Monday, 12 October 2015

Does The Term 'Moral Law' Have Any Practical Relevance?


Throughout his writings Thomas Aquinas believed that moral awareness is a kind of natural law that inheres in the nature of things, due to our being made in the image of God. C.S. Lewis, in his The Abolition of Man, posited a variant on the natural law idea (what he called the "Tao”) - appending the idea of a moral law as having a real, objective platonic existence independent of human evolution

Now as regards the idea of a moral law, it might be easier to posit a set of maxims that convey universal wisdom if everyone agreed on every moral issue – but as you probably have noticed, they do not. In some cases it is difficult to find a universally applicable set of truths on which humanity can have coalescence of ideals, whereas in other cases there are consistent consensus-views pretty much right across the board. 
 
If we wish to state some moral truths as being near-universal, and by that we mean that they apply to humanity in general by virtue of the evidential ways we can strive to live as peacefully as we can in co-existence, or even simply as evolved mental compositions out of which human minds are made, then I have no objection. Even if a universal consensus is too difficult to obtain, this would at least make the concept of the 'moral law' a semantic utility with which we can create targets and goals to which individuals would find it beneficial to aspire.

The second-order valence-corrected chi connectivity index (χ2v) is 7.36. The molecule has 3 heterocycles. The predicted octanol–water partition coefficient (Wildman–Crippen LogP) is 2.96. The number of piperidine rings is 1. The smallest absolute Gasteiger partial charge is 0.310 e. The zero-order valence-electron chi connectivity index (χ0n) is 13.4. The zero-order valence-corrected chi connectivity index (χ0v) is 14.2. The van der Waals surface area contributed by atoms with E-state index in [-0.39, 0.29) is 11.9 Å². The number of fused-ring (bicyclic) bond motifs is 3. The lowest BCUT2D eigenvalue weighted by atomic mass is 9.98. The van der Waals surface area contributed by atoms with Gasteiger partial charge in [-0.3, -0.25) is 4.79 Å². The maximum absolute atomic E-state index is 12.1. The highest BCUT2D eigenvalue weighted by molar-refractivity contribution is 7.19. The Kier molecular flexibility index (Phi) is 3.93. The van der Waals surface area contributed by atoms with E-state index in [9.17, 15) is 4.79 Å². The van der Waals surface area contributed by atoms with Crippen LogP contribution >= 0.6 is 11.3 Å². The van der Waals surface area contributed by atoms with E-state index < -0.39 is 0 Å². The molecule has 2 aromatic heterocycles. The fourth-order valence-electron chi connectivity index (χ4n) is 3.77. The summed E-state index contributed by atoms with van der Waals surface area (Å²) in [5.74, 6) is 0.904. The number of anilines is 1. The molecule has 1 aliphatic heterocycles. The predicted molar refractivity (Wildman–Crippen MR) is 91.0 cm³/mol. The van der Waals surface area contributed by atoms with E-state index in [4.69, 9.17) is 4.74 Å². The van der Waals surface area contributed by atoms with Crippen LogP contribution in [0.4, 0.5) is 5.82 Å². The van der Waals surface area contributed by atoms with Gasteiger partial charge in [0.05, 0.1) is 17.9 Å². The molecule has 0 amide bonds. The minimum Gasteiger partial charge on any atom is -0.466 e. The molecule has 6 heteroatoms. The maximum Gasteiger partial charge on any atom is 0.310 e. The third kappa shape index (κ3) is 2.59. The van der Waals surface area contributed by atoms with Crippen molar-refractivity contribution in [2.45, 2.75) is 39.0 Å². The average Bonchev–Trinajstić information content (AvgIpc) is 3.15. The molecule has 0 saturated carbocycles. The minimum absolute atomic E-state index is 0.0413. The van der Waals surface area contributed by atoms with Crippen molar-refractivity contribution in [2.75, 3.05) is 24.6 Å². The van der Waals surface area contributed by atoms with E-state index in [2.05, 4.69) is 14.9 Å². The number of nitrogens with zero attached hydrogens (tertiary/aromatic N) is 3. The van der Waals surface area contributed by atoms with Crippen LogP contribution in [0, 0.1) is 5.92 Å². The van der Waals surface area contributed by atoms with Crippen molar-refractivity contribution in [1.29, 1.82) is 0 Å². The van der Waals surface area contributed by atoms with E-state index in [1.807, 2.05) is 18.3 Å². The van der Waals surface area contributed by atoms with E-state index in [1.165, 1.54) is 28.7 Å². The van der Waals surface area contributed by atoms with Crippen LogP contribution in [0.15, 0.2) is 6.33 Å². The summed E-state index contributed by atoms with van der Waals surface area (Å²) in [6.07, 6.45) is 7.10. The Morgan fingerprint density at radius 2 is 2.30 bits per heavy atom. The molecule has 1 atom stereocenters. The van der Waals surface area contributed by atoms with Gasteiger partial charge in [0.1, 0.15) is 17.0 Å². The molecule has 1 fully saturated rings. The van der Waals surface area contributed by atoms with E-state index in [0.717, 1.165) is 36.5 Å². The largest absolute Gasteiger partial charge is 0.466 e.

So regarding morality, instead of it being a 'law' in the sense that Newton's law of gravitation is a law, what we have is more of a set of universal maxims for humanity; they are, in a sense, universal ideas we have constituted that benefit the survival, propagation and quality of life of the human race.

A fairly obvious corollary ought to follow – morality is describable in terms of ‘laws’ in the same way that, say, human physiology is describable in terms of ‘laws’ – a moral law like ‘it is good if we do no intentional harm to innocent people’ is comparable to something like ‘it is good for our bodies if we take on optimum liquid, eat healthily, and have optimum exercise’. The reason they can be called ‘laws’ is not because they convey universal truths about nature – nature is fallen like us and has no absolute strategy when it comes to humans – it is because they show a highly consistent probability of returning positive outcomes much more frequently that negative ones. 

Such laws do not have to be absolutely true in every given scenario, they only need relate to a series of tangibly accurate hypotheses and associated rules that are accepted as being the best ideological or methodological systems for a particular set of phenomena related to humanity.

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